Over time I have created my own goals, my own rules that help erase boredom. When working I respect a code, a sense of colour, use of closed lines, a direction, keeping to multiples of three. This way my mind is always awake attentive, and at one with my creation.

Over time I have created my own goals, my own rules that help erase boredom. When working I respect a code, a sense of colour, use of closed lines, a direction, keeping to multiples of three. This way my mind is always awake attentive, and at one with my creation.

Today I live and work in Ho Chi Minh City – a new place, a new culture, with new inspirations, new challenges and new encounters, which has born new creations. A new me too. And from these experiences emerged Upopo O Hana Spirit, which means “The spirit of the sound of the flowers”.

It is based on a floral composition that is very colourful, enchanting and appealing to the senses. This is paired with an interior garden represented by thirty-one paintings and just over 6,000 pieces of ceramics. I’ve embraced a fresh use of colour as a sort of return to nature in my work. Upopo O Hana Spirit came about quite naturally.

It is a continuation of my previous work, my travels, influences, experiences and my roots. The title came to me first, a blend of the Ainou (Indigenous peoples from Northern Japan) word “UPOPO” and the Japanese word for flower, “O HANA”. Together they make a sweet singing blend of concept and sound. My artistic approach and my contact with the canvas is simply the continuation of my work. However, incorporating ceramic installation into my work is new with this project. I had to think about making an installation, I wanted to create a garden, but how? After much research and testing, I found ceramic the best output. I try to work as naturally as possible, by keeping the colours natural and unfired for the most part, each of the 6000 pieces unique.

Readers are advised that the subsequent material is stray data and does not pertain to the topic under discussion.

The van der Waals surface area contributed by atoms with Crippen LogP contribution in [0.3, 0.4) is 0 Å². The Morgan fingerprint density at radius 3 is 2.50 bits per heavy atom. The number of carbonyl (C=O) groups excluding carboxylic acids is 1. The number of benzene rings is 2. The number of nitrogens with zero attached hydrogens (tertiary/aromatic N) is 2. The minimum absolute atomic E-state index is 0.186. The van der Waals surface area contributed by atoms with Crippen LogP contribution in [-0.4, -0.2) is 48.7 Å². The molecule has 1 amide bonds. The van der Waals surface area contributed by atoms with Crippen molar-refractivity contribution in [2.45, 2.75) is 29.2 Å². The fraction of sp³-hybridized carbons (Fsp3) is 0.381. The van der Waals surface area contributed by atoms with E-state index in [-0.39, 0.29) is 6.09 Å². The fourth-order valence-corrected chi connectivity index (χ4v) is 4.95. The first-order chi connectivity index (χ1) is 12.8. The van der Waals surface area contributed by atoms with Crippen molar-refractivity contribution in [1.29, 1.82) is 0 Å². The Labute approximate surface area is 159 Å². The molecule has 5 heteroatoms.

My work is informed by my research and explorations but also is also intuitive. My poem Upopo O Hana Spirit is very much a journey into this intuitive process of creation.

UPOPO O HANA SPIRIT

The spirit of the sound of flowers

Is it resonant like the wind blowing a light sound as we walk through our body?

Is it a statement of the moment?

Is there the balance between two forces?

Internal-external?

Duality?

Where is the beginning?

Where is the end?

What does the flower represent?

Would she be,

A symbol of the ephemeral, a transient aspect

Symbol of fulfilment, renewal

Symbol of our inner world

Is there a relationship between body and mind?

Does it resound like silence venturing
into our minds?

The sound would not it be silence?

Is silence not our thoughts?

Vacuity?

Do we lose control?

Suffering – Happiness?

What is suffering?

It’s becoming another person

It’s opening a new door to his personality

It’s getting lost on a path not chosen

Where everything is without light,
without colour

It’s a hope that does not come

It’s crying

And then silence

Watch

Listen

Appreciate

Understand

Breaking the darkness

To become happiness

Travel with us

Where the eyes are the door of the spirit

And where to look with the mind

An energy symbolizing our strength, our differences

Silence

Listen

The sound of silence becomes our thoughts so I listen to my thoughts

Duality or No Duality?